• Secondary Sources
    • American Jurisprudence 2d
      • Publisher: Thomson/West
      • Price: $10,582


Library Purchasing Plan Components

  • Introduction to Purchasing Plan (1-3 paragraphs)
    • your practice area, the size of your firm, your financial goals in constructing your library, etc. You are free to determine these variables according to your professional goals.
  • Secondary Sources
    • pricing & publisher information
  • Primary Authority
    • pricing & publisher information
  • Practice Materials
    • pricing & publisher information
  • Online Resources
    • pricing & publisher information
  • Conclusion (1-3 paragraphs)
    • what you would purchase for your practice and the justification
    • format (onine, print, etc) of your purchases
    • total cost of your selected purchases
    • You may use a table format or a paragraph format for the Conclusion


Library Purchasing Plan Required Resources

  • Secondary Sources
    • Encyclopedias:
      • Am. Jur. 2d
      • C.J.S.
    • Treatises
      • include at least 2 from your practice area
    • A.L.R. Annotations
      • Federal and State (most recent editions)
    • Legal Periodicals
      • include a subscription to at least 1 Journal that you would subscribe to for keeping current in your practice area (might be online pricing)
  • Primary Authority
    • Cases
      • Federal Practice Digest (most recent edition)
      • Federal Reporter (most recent edition)
      • Federal Supplement (most recent edition)
      • State Digest (most recent edition)
      • State Reporter (most recent edition)
    • Statutes
      • Federal: U.S.C.A. or U.S.C.S.
      • State: West’s C.R.S.A. or Lexis' C.R.S.
    • Administrative Materials
  • Practice Materials (if there are multiple editions, use most recent edition)
    • Looseleaf Services - include at least 1 if you included a looseleaf in the Research Plan Use Looseleaf web sites BNA does not have pricing: put Contact BNA on project
    • Federal/National:
      • Am. Jur. Trials
      • Am. Jur. Proof of Facts
      • Am. Jur. Pleadings and Practice
      • Causes of Action
    • State
      • West’s Colorado Practice Series Methods of Practice and any other sections that are relevant to your practice
      • CLE Practice Materials
  • Online
    • Westlaw or Lexis Price Plan (from information distributed by the representatives in class)
    • Internet Applicable Web Sites from Research Plan (no additional cost)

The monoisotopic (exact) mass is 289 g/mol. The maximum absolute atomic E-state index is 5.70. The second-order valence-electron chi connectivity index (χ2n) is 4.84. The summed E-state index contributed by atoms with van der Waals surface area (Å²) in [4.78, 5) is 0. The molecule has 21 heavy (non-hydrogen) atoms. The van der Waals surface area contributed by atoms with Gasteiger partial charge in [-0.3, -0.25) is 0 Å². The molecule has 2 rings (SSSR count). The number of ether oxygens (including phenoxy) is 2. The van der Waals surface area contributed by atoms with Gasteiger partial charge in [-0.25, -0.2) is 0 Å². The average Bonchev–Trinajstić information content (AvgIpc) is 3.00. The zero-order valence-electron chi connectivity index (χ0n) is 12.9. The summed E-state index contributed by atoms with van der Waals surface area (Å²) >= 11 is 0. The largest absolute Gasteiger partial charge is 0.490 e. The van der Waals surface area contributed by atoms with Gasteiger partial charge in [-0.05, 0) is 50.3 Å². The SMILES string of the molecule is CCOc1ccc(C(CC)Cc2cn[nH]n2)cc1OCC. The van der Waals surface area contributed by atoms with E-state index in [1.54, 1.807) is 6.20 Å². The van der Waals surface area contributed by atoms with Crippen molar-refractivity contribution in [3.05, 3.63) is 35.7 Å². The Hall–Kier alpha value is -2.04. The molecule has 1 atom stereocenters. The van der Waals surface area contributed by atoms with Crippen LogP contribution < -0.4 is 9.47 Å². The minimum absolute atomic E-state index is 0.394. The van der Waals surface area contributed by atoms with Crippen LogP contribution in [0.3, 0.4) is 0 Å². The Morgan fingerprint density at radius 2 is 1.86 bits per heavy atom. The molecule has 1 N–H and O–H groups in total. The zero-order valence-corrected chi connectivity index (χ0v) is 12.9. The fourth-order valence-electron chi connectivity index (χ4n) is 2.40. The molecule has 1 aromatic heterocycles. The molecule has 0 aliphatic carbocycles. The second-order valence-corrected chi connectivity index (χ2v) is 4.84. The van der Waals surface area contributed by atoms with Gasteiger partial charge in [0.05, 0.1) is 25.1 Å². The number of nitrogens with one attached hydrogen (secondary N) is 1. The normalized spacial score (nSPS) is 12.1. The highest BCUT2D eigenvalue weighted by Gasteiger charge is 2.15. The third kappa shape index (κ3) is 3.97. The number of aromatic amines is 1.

Final Presentation

You will do a short (5-7 minute) final presentation. Please practice your presentation to ensure you can complete your presentation within the time constraints. Your final presentation may cover your Research Paper or your Final Reflection Paper content. You may use PowerPoint or Prezi to create your presentation and you will email your presentation at least 3 hours prior to class on your presentation day and use my laptop for the presentation.

Presentation Components

  • 5 to 7 minute summary
  • 2 to 4 highlights from your:
    • Research Paper OR
    • Final Reflection Paper
  • 6 to 12 PowerPoint slides or Prezi frames


Final Reflection Paper

Please describe three significant legal research resources covered in the Advanced Legal Research course and how they will impact your development of legal research strategies in practice, once you have graduated and no longer have Lexis and Westlaw on tap for free. You should discuss how your research preferences, various resource formats, and resource costs will help you make determinations about formulating future legal research strategies. Please use 3 to 6 paragraphs to address this question.

Please discuss three significant things that you learned or improved in the Advanced Legal Research course and how your new knowledge and skills will impact your future work in internships, clerkships, and/or practice. Please use 3 to 6 paragraphs to address this question.

Your paper must be produced in Word. Papers are required to be submitted to me via email attachment to daustin@law.du.edu. The subject line of the email should read: ALR Reflection. The document should be named FirstnameLastnameReflection.doc (or .docx). You may submit your paper early.